“Right off the bat, you’re going to have people saying they’re from the same household, where they’re actually not from the same household,” said Recreation Commission member John Zucco “And then you’ll have situations where people will be in the water … drooling in the water, spitting in the water, it’s not an ocean where the water’s coming in and out all the time, cleansing itself.”
He also foresees problems with teen lifeguards being challenged on distancing enforcement.
“This is going to go on all day,” Zucco said.
Recreation Commission Chairman Diane Cohen, meanwhile said she doubted that behavior at the Cove would be any different than it has ever been.
“Every person will be handed a copy of the regulations that are going into effect regarding social distancing,” she said. “I don’t anticipate a problem in the parking lot as well … I think the people of Hanson are mature enough and can handle it.”
She also said the pond, a spring-fed and frequently tested body of water, is not the “germ fest” Zucco’s concerns indicated.
Zucco said he restrooms will also require sign-in logs to permit contact tracing if there is an exposure from a guest at the Cove.
The bathroom would also have to be cleaned with electrostatic spraying if an exposure happened.
“You have to have proper spacing … you’ve got to eliminate touch points,” he said noting that refitting restrooms with touchless toilet flushing, sinks and hand sanitizer dispensers is expensive.
“We can open the Cove without opening the bathrooms,” Cohen countered.
Amado, however, said he has concerns about social distancing at the Cove that would argue against opening.
“I think we’re in a weird place here, where we’ve got a commission divided, we’ve got a health agent who feels it’s not in the best safety and public health concerns,” FitzGerald-Kemmett said.
Cohen also questioned the town’s liability for an accident if people trespass at the Cove.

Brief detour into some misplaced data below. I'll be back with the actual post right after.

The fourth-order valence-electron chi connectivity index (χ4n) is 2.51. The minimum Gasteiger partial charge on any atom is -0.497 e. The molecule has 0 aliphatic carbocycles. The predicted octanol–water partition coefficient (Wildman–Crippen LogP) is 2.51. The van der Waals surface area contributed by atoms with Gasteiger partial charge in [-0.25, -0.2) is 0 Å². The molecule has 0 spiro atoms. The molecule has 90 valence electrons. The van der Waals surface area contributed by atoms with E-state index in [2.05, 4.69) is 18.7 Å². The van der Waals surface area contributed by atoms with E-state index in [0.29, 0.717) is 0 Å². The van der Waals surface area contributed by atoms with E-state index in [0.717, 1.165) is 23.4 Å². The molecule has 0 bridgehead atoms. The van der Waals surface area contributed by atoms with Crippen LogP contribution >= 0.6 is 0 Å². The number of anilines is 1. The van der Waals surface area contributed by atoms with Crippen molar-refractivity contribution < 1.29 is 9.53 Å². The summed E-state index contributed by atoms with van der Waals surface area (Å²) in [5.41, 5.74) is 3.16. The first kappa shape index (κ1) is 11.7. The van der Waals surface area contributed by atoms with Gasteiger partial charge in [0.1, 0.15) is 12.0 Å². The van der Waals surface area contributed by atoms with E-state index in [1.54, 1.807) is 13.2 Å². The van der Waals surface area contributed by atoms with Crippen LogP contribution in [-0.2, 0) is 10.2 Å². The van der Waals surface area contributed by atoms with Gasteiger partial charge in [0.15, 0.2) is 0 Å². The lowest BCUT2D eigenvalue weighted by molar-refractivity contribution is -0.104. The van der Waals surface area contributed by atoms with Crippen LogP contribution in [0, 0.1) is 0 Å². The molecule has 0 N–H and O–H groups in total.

Town Counsel Kate Feodoroff said that Hanson, to be cohesive, should also monitor its Cove parking lot and echoed Amado’s concerns about the bathrooms and who would monitor the proper cleaning of the facilities.
“There are always loopholes for everything,” she said of Cohen’s concern about liability. “This is a nationwide problem and some people are saying do it at your own risk … We’re the managers of our town and we have a responsibility to ensure that the system and the areas that we allow people to go to that are under our governance are sufficiently secure to protect them.”
Amado also pointed out that the nearby Rainbow Camp — which has operated for about 40 to 50 years — has closed for this summer for the first time.
“I will note Whitman made the very tough decision not to open up their town pool,” FitzGerald-Kemmett said. “That’s like an institution in Whitman.”
Other beach areas in Pembroke are open, Cohen argued.
Hanson Selectmen were also divided on the issue of opening the Cove.
“My personal thought is, I think we can open it,” said Selectman Matt Dyer, who has spoken with Recreation Commission members about it. “They have a plan in place. Last time that they were here, they didn’t have a plan.”
He argued that, since the board’s mantra for the past four months has been to follow the governor.
“The governor has opened up DCR parks, ponds, and swimming areas,” he said. “Camp Kiwanee is a cooling center, it’s a public health thing where heat waves kill more people than any other natural disaster, so I think we need to make sure we open this up so we have a relief area.”
Selectman Kenny Mitchell said he was fine with opening the Cove so long as social distancing was observed, but he is worried about the financial impact.
Selectman Jim Hickey opposed opening.
“In no scenario does the Cove make money,” he said. “My real concern is that COVID-19 could spread from Cranberry Cove being open.”
Selectman Wes Blauss agreed on the fiscal concerns, but also expressed dismay that a Recreation Commission member told a friend of his that the Board of Selectmen is “out to get” the Recreation Commission.
“That is so not true,” he said. “We’re trying to look out for the best interests of the town and whether we split our vote, like the Recreation Commission just has … the parking lot is as big a problem as the beach … you’re going to need the lifeguards, then we’re going to need someone whose basically washing down the bathroom after every use. It just goes on and on.”
Cohen said she understood the challenges facing the town and applauded Selectmen’s diligence in trying to make the right decision.
“I thank you for listening,” she said.